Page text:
Menstrual Poverty – Hygiene of Sri Lankan Women?
The threat by Covid 19 infection had big impacts on the normal life of everyone in Sri Lanka. At the time the economy and hygiene are faced with severe challenges, the introduction of 15% Cess on women’s sanitary towels in 2021 Budget has made period poverty the topic of the day in Sri Lanka.
Poor attention towards basic hygiene during mensuration is called period poverty. In the opinion of Women’s and Social activists, in this country where over 52% of the population are females, the introduction of this tax by the Government reflects its poor attention towards the prices of feminine sanitary articles.
Members of Parliament in Sri Lanka have recorded their voices against this tax. The female MPs Rohini Kaviratne, Harinie Amerasooriya and Diana Gamage are the ones who raised their objections.
Harinie Amerasooriya who spoke about this in Parliament, having finished her speech, she went to the recreation room in Parliament, photographed the place allotted there for changing sanitary towels and uploaded it in Facebook. Together with the photograph, she mentioned “ In my speech said, while we are unable to change sanitary towels properly in Parliament, how difficult would it be for other women in in the country. The Government should be responsible for women in Sri Lanka who encounter period poverty like us in Parliament.
Harinie pointed out that period poverty is a problem that cannot be limited to sanitary towels. “ Many women do not go to work during periods. In many schools, there is neither water nor toilet facilities. This problem cannot be limited to sanitary towels” she mentioned.
According to 2018 census, Sri Lankan population was 21.67 Million. Of this 53% are women. In Sri Lanka 12 Million women and girls experience mensuration. Past reports say 70% of these women face period poverty.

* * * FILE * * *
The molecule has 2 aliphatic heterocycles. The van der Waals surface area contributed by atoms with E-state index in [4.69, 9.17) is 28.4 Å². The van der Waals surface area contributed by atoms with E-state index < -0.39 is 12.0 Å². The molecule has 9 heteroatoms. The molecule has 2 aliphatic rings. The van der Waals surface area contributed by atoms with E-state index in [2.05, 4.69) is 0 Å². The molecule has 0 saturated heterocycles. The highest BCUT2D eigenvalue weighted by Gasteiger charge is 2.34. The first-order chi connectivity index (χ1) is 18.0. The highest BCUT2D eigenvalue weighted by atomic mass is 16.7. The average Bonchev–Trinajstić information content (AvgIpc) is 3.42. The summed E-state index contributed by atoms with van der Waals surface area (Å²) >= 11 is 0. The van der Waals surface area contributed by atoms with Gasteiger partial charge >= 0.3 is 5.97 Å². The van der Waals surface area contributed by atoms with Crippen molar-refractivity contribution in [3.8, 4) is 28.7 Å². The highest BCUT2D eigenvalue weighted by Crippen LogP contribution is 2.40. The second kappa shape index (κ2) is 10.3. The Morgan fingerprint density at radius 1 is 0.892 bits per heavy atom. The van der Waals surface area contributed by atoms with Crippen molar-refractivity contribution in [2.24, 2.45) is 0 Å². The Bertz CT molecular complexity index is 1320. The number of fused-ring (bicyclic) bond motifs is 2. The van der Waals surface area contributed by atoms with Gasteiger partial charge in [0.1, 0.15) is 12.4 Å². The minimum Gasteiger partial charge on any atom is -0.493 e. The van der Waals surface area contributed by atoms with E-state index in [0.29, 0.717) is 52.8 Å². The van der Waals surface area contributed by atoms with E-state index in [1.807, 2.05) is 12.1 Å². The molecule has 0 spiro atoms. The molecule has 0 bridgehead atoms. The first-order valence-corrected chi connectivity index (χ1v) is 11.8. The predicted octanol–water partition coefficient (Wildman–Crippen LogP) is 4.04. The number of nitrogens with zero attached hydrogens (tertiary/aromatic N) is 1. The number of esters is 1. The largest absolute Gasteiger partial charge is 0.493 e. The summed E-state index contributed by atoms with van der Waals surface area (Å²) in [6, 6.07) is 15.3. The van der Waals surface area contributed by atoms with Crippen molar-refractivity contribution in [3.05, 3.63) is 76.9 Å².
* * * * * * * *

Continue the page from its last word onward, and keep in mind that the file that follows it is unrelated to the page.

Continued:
In a study undertaken by the Bureau for Health Incentives, it came to light that 25.1% of the schools in Sri Lanka lack adequate toilet facilities. This contributes directly to the drop in attendance of school girls. Instead of undergoing difficulties while participating in educational, sports and arts programmes, they think the best option is to absent themselves. Women and girls are forced into this situation because of the high cost of their sanitary articles.
In Parliament 95% of decision-makers are males. In the free education introduced in 1945 proper sex education and reproductive sanitation were not included in the curricula. This indicates the inefficiency of men in understanding period poverty.
Until 2018, tax on imported sanitary towels was more than 100% (101.21%). As a result of objections in social media, the then Finance Minister did away with 30% of the import tax. In a study made by a Non-Governmental Organisation in 2018, it was that only 30% of the women in this country could afford the use of sanitary towels. The remaining 70% of women and girls are forced to use sarees (cloths), because of the excessive cost of sanitary towels.
When we questioned Dr. M.N.M.Thilsan about this problem which is a challenge to feminine hygiene, he said “It is essential to be clean during mensuration. Because it is necessary for the woman’s physical as well as mental wellbeing. Cleanliness during periods depends on good quality and healthy towels. Using sarees (cloths) instead of clean towels will create many health problems.
- Sarees (cloths) are incapable of absorbing the blood. So it will remain on the saree (cloth) and get infected with germs which will enter the body through the urinary tract and the genital organ and create health problems.
- The blood seeping through the saree (cloth) smears the dress and visible outside the dress. This affects the woman to mentally reduce her efficiency.
- Clean towels are easy to change but not the saree (cloth). So, the sue of clean towels is necessary during periods.
We have now learned about the resultant hygienic problems faced by women who cannot afford to buy sanitary towels. Scotland is the first country to provide sanitary towels free of charge. In Sri Lanka where the economy suffered badly due to the internal war, natural disasters, extremist attacks and corruption, it is not clear whether the Government will consider providing sanitary towels free of charge. But the people only want the heavy tax to be abolished.